Ginza is the Chuo area of Tokyo, which is south of Yaesu and Kyobashi, west of Tsukiji, east of Yurakucho and Uchisaivaicho, and north of Shinbashi.
The area is Tokyo’s popular upscale shopping area, home to many world-renowned department stores, boutiques, restaurants and coffee shops. Ginza is considered one of the most expensive, sophisticated and luxurious areas in the world.
Historically, Ginza was part of the old Kyobashi district of Tokyo City, which, along with Nihonbashi and Kanda, formed the core of Shitamachi, the original city center of Edo (modern Tokyo).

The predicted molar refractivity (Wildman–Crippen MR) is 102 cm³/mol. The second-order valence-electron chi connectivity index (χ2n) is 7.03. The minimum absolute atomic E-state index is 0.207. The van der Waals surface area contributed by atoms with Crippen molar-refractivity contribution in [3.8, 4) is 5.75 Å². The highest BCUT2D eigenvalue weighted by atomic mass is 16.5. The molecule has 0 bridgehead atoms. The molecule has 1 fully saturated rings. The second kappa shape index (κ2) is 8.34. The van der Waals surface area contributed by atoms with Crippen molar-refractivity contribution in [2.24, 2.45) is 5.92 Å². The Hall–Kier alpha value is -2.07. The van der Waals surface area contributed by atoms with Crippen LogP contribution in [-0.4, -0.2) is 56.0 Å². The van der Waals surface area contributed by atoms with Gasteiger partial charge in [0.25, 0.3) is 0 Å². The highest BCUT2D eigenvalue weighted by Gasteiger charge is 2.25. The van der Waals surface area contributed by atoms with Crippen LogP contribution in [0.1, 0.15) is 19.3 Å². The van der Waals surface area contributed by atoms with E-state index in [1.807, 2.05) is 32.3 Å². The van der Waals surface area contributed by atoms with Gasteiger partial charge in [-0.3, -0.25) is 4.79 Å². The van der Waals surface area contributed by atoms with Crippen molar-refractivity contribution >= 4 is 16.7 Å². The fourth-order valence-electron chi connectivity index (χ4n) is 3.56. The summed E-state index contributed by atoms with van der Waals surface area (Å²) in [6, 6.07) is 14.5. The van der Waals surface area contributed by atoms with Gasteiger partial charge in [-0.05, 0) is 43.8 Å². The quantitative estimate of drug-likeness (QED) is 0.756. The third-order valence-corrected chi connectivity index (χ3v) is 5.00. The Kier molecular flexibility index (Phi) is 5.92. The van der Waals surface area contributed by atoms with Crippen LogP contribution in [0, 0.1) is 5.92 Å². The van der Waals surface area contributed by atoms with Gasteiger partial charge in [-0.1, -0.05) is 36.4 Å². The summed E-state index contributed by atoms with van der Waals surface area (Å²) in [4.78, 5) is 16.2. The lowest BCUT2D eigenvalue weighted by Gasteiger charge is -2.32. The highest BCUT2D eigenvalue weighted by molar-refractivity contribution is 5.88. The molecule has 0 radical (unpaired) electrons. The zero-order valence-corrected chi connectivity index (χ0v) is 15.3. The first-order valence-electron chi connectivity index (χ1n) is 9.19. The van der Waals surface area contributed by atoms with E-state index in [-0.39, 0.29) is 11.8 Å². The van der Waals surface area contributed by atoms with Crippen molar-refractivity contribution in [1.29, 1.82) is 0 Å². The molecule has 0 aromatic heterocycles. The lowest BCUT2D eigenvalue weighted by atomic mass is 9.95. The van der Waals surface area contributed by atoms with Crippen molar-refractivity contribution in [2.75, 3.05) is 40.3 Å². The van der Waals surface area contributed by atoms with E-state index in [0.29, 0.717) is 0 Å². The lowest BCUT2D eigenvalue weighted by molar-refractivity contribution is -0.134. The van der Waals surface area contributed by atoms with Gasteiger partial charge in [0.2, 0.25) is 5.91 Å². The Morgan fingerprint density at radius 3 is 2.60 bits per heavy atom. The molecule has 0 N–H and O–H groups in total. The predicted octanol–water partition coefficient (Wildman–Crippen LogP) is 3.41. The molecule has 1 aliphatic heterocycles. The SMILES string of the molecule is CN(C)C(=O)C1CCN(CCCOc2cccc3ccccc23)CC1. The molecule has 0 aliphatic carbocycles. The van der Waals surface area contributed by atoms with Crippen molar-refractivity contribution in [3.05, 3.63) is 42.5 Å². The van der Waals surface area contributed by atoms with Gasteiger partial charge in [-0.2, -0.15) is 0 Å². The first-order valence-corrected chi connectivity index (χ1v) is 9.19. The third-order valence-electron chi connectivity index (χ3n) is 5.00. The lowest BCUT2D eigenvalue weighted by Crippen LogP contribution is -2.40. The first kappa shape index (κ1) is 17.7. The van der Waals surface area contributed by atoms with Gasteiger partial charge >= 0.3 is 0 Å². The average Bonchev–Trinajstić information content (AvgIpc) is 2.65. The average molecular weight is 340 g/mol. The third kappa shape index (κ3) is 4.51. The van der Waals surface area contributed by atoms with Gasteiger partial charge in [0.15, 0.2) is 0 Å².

The Ginza District was created on the site of a former swamp that was filled in in the 16th century. The name “Ginza” comes from the fact that a mint was established here to produce silver coins in 1612, during the Edo period.
After a devastating fire in 1872 that destroyed much of the area, the Meiji government declared Ginza “the epitome of modernization“. The government’s plan was to build refractory brick buildings and create wider, better streets connecting Shimbashi station to the foreign concession at Tsukiji.